Table 1 shows the allelic distribution of the APOBEC3G polymorphisms among HIV-infected and ESN subjects. The overall APOBEC3G allelic distribution was similar to that observed in other populations, with two notable differences. The F119F variant was observed more frequently in our sample population (37%) than in African Americans (8%), whereas the H186R was less prevalent (≅3%) in our cohort than in African Americans (37%) [7,8]. There was no difference in allelic frequencies for each APOBEC3G promoter and coding region SNP among HIV-infected and ESN subjects. However, a novel C40693T variant in intron 4 of APOBEC3G was significantly associated with an increased risk of HIV-1 infection (P = 0.03).
The C40693T nucleotide variant is located 68 bp downstream of the exon 4 natural 3′ splice site and could potentially affect mRNA splicing by creating an alternative acceptor splice site. This situation could lead to the production of aberrant mRNA and the absence of functional APOBEC3G protein. There are over a hundred different examples of point mutations that lie in the vicinity of mRNA splice junctions and that have been held responsible for human disease by altering the efficacy of mRNA splicing . Nevertheless, further studies are needed to investigate whether this mutation could indeed cause aberrant APOBEC3G splicing at the mRNA level.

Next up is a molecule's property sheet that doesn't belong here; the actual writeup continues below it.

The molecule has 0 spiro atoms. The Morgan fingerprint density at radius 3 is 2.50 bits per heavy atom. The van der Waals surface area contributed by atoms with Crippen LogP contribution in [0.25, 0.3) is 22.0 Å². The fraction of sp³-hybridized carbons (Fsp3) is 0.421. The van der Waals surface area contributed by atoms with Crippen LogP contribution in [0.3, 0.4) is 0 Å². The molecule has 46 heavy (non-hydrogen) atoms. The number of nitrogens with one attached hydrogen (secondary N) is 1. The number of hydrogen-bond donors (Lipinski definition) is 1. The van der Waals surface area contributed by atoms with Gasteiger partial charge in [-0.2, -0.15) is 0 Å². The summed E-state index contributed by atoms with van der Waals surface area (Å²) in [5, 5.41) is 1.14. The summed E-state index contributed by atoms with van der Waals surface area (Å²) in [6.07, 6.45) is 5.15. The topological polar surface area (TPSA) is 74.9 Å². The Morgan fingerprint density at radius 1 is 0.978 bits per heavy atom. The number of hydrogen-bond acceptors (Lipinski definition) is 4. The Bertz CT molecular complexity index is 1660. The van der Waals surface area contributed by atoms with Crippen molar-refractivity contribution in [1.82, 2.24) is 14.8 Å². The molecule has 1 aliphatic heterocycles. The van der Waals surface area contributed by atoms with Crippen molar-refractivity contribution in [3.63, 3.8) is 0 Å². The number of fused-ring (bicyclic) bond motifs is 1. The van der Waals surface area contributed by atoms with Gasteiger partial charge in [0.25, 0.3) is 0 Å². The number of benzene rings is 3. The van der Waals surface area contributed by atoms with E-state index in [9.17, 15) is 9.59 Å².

We cannot rule out the possibility that the observed association between APOBEC3G intron 4 polymorphism and HIV infection might be caused by strong linkage disequilibrium to other sequence variations in the APOBEC3G gene or other linked genes. The APOBEC3 gene complex is a cluster of eight genes (APOBEC3A to 3H) arrayed in tandem on human chromosome 22 . Additional members of the human APOBEC family are endowed with activity against HIV-1. For example, APOBEC3B and APOBEC3F, which is largely co-expressed with APOBEC3G, exhibit moderate levels of activity against HIV-1 [12,13], and might both play a role in susceptibility to HIV infection. Moreover, extensive screening of HIV exposed-uninfected and infected cohorts revealed that homozygosity for the 32-bp deletion at the CCR5 locus conferred significant protection against infection in homosexual individuals. This was not the case in our study because none of the high-risk exposed uninfected individuals were homozygotes for this allele.
Our study focused on a well-characterized group of individuals that were carefully assessed for exposure, and demonstrated that a novel genetic variant in intron 4 of APOBEC3G is significantly associated with an increased risk of acquiring HIV-1 through homosexual contacts or injection drug use. Further studies are needed to define the net impact of this mutation on the susceptibility to HIV-1 infection.
Sponsorship: This work was supported by the Réseau Sida et Maladies Infectieuses du Fonds de la Recherche en Santé du Québec (FRSQ). M.R. and M.A. are supported by career awards from FRSQ.